5. WASN: What are the best ways to take care of our microbiome?

    AK: In 2007, the National Institutes of Health launched the Human Microbiome Project. Backed with $173 million in funding, it was tasked with the goal of characterizing the human microbiome to determine if changes in microbiome composition could be linked to health and disease. The project encompassed five years of research and over 200 scientists, and concluded in 2012 that there is no universally healthy microbiome. Like your genome, your microbiome is entirely unique to you. And it’s changing, constantly. External factors like diet, exercise, medicine, and even sleep, can all impact and alter the composition of your microbiome on a daily basis.

    The one thing we do know is that scientists view diversity (of the species within you) as a marker of health—makes sense when you think about the importance of biodiversity in any ecosystem. While the research is early, scientists have seen a universal association between loss of diversity and disease—autoimmune, allergies, autism, asthma, diabetes, obesity, and more.

    When it comes to the health of your microbiome, what you can ask is this—are my bacteria working optimally with my body to perform the functions critical to my health? How can I support my microbiome in the daily choices I make? Is the antibiotic my doctor just prescribed absolutely necessary? Am I eating for myself or also for my 38,000,000,000,000 within? Am I getting enough fiber? Should I be incorporating probiotics and prebiotics into my routine?

    When it comes to diet, most people don’t eat enough fiber, which is critical to the health of your microbiome. In the past year, compelling research has shown that it’s not just about eating a mostly plant-based diet, but also the diversity of those plants—so consume as many different vegetables as you can each week versus being a kale creature of habit.

    A few simple guidelines to diet, through the lens of the microbiome:

    • high abundance of diverse source of plant fibers and polyphenols (like vegetables, walnuts, pomegranates, berries, and green tea)

    • high in fiber and microbiota-accessible carbohydrates (like broccoli, brussels sprouts, beans, and sweet potatoes)

    • high in Omega-3 and monounsaturated fat (like salmon, sardines, avocados, and olive oil)

    • low in sugar, preservative agents, processed foods, food additives

    • low in saturated fat (encourages growth of fat loving bacteria)

    • low in animal protein

    Common culprits that perturb the microbiome include:

    • Western diet (high intake of red meat, processed foods, fried foods, high-sugar foods and beverages, and refined grains)

    • Sugar

    • Stress

    • Tobacco

    • Alcohol

    • Decreased breastfeeding

    • City living

    • Environmental factors

    • Antibiotics / Antibacterials

    • NSAIDs (i.e. aspirin and Advil)

  6. WASN: You’ve shared your belief that science is inherently a spiritual practice—can you share more about that perspective?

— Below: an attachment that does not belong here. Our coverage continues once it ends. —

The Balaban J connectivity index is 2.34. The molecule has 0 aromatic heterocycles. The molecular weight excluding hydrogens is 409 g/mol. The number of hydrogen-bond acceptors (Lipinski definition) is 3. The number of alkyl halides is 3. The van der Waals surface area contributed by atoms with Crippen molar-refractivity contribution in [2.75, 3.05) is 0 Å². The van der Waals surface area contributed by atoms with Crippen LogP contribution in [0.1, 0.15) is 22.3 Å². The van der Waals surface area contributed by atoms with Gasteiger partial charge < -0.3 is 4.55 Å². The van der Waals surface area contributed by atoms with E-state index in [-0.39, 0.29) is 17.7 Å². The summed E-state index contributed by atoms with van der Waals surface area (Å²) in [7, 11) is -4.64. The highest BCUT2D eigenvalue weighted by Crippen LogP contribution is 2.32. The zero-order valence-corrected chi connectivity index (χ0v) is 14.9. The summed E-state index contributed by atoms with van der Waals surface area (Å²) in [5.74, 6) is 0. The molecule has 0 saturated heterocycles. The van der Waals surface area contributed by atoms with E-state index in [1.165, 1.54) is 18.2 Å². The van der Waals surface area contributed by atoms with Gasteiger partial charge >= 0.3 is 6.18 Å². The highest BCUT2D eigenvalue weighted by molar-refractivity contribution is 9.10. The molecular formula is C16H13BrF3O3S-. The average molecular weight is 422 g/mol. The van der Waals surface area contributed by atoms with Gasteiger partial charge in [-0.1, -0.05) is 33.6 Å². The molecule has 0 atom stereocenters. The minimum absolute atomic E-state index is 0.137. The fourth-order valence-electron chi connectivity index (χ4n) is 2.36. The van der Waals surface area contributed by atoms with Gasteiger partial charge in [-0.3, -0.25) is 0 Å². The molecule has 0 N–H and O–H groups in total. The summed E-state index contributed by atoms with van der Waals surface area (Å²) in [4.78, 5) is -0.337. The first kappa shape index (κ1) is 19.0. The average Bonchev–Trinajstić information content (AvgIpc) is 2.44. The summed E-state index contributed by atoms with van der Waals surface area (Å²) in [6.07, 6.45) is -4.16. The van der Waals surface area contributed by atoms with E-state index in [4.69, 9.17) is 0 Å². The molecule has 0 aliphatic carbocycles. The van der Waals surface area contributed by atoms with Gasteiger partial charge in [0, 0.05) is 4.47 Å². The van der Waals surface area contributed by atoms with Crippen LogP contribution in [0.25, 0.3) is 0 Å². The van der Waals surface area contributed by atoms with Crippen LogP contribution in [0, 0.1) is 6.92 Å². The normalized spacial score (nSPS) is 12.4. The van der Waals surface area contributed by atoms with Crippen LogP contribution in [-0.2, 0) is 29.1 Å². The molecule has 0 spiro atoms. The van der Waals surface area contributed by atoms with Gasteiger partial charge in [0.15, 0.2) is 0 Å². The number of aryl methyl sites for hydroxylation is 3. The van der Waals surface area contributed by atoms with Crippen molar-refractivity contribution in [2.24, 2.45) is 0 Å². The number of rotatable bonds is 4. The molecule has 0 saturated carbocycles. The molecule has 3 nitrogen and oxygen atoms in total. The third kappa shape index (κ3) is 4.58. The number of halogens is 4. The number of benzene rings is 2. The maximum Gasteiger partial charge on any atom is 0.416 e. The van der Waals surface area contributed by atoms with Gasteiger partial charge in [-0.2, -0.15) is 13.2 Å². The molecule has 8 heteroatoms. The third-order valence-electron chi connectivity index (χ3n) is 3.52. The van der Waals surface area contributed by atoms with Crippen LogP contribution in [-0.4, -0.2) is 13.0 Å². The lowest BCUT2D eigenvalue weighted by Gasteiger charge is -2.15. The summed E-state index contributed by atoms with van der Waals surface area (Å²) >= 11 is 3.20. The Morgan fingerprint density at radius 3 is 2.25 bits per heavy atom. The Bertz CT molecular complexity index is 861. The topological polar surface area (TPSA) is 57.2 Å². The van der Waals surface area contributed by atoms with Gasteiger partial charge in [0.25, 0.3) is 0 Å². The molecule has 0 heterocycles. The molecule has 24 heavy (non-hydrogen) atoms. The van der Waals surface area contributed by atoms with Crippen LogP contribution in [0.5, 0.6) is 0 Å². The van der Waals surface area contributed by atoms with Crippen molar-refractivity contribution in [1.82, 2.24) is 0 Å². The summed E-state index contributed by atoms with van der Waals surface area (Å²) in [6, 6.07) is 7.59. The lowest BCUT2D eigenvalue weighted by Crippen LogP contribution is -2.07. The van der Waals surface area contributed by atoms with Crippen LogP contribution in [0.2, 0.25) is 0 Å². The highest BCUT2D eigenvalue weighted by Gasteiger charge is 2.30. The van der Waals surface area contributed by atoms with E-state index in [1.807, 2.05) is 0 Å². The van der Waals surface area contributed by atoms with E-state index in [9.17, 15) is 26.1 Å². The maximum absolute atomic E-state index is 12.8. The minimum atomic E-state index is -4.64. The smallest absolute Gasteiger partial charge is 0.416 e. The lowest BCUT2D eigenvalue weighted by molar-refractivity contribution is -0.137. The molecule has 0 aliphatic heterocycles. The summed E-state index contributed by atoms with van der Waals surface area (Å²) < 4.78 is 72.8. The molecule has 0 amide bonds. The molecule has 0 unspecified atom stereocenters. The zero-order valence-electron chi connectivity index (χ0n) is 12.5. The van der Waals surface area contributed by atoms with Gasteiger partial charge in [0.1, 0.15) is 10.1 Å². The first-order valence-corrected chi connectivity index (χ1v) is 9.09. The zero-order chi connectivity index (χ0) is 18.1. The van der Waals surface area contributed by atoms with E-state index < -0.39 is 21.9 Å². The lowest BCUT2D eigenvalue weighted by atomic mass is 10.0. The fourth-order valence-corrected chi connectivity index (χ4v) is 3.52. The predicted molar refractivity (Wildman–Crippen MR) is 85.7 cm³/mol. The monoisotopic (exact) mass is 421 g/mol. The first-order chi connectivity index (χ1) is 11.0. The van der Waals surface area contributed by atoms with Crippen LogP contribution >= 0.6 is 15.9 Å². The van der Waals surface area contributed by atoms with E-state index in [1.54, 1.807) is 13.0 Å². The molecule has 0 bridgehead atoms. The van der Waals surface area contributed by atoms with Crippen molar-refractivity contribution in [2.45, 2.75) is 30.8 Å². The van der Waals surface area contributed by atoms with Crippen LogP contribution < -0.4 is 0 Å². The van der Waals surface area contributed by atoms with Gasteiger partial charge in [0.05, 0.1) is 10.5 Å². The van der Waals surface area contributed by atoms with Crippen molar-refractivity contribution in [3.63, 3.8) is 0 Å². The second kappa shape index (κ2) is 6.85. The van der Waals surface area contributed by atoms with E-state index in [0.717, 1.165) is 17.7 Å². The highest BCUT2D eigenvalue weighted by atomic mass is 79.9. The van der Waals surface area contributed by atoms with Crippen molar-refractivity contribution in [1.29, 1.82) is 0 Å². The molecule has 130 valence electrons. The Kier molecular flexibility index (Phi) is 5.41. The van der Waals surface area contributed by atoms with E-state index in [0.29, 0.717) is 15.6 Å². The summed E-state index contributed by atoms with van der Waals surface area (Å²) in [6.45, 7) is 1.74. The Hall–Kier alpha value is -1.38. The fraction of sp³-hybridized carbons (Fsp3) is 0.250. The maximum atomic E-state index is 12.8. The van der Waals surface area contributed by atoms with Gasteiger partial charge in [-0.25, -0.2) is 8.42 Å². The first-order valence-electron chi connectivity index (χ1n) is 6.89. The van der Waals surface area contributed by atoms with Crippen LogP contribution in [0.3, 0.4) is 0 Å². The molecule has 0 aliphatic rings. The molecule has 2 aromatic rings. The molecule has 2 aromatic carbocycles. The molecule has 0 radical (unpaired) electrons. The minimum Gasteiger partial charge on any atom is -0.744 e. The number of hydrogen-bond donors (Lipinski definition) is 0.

AK: The scientific method, much like spirituality, is a framework of questioning and a catalyst for deep knowing. It is a methodology for experimentation with no attachment to outcome (hypothesis > experiment> observe > learn > iterate). That it’s been conflated with Western medicine or big pharma is a disservice to its origin, how it’s shaped our world, and its potential. We are in a moment where what is fact and truth is called into question every day—and while all methods have their flaws when put into human hands, I find science is more Buddhist and grounded in non-attachment than many of the expressions of spirituality I am exposed to daily.

  7. WASN: When it comes to microbiome research + product development, what are you most excited to delve into in the next 5-10 years?

    AK: The connection between human and planetary health and reconciling them as one—the microbiome is a pathway for this. The microbiome offers an entire perspective shift, a profound new lens through which to see (or unsee) many long held truths and to harness that new perspective to develop solutions to many of the biggest problems facing our collective health.

  8. WASN: How do you tap into the power of curiosity in your daily life?

    AK: I ask questions. A lot of them.

SUPERHUMAN Q+A: Amy Jindra, Love Coach, Author, Artist

Curiosity: Love + Sexuality

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We sat down with Amy, a coach, author and artist who is passionate about sharing sacred sexuality and the healing it brings through tantra. She takes great pride in helping create a world without shame and guilt, especially around sexuality and our bodies, so that everyone can live a fully expressed and vivid life. She has brought her teachings to women all over the world from New York to LA, Vancouver and Australia. Her new book of poetry, Woman and Me, is now available on Amazon.

Q+A:

  1. WASN: We hear the term Tantra used often in our circles—would you share a basic overview of what Tantra is?
    AJ: